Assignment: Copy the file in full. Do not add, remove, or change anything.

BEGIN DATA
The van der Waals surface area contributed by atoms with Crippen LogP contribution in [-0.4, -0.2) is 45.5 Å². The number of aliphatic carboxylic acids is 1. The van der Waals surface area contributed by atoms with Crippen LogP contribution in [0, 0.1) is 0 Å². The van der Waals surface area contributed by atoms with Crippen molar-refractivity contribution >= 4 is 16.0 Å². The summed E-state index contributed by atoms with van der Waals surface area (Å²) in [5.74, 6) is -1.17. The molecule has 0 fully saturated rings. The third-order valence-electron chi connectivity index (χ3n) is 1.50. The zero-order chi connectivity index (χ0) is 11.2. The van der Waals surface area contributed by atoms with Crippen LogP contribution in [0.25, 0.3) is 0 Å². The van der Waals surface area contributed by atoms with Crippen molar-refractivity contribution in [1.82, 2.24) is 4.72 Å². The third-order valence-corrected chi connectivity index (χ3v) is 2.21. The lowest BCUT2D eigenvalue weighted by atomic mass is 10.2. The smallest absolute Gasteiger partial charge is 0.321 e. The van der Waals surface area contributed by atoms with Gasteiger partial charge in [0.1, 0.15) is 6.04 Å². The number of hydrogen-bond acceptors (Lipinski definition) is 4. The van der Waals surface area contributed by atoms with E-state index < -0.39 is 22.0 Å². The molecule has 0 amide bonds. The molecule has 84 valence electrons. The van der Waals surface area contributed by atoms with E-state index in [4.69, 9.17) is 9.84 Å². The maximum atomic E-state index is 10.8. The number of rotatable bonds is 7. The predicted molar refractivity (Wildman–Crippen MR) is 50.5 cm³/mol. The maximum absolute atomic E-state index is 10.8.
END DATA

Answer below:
The van der Waals surface area contributed by atoms with Crippen LogP contribution in [-0.4, -0.2) is 45.5 Å². The number of aliphatic carboxylic acids is 1. The van der Waals surface area contributed by atoms with Crippen LogP contribution in [0, 0.1) is 0 Å². The van der Waals surface area contributed by atoms with Crippen molar-refractivity contribution >= 4 is 16.0 Å². The summed E-state index contributed by atoms with van der Waals surface area (Å²) in [5.74, 6) is -1.17. The molecule has 0 fully saturated rings. The third-order valence-electron chi connectivity index (χ3n) is 1.50. The zero-order chi connectivity index (χ0) is 11.2. The van der Waals surface area contributed by atoms with Crippen LogP contribution in [0.25, 0.3) is 0 Å². The van der Waals surface area contributed by atoms with Crippen molar-refractivity contribution in [1.82, 2.24) is 4.72 Å². The third-order valence-corrected chi connectivity index (χ3v) is 2.21. The lowest BCUT2D eigenvalue weighted by atomic mass is 10.2. The smallest absolute Gasteiger partial charge is 0.321 e. The van der Waals surface area contributed by atoms with Gasteiger partial charge in [0.1, 0.15) is 6.04 Å². The number of hydrogen-bond acceptors (Lipinski definition) is 4. The van der Waals surface area contributed by atoms with E-state index < -0.39 is 22.0 Å². The molecule has 0 amide bonds. The molecule has 84 valence electrons. The van der Waals surface area contributed by atoms with E-state index in [4.69, 9.17) is 9.84 Å². The maximum atomic E-state index is 10.8. The number of rotatable bonds is 7. The predicted molar refractivity (Wildman–Crippen MR) is 50.5 cm³/mol. The maximum absolute atomic E-state index is 10.8.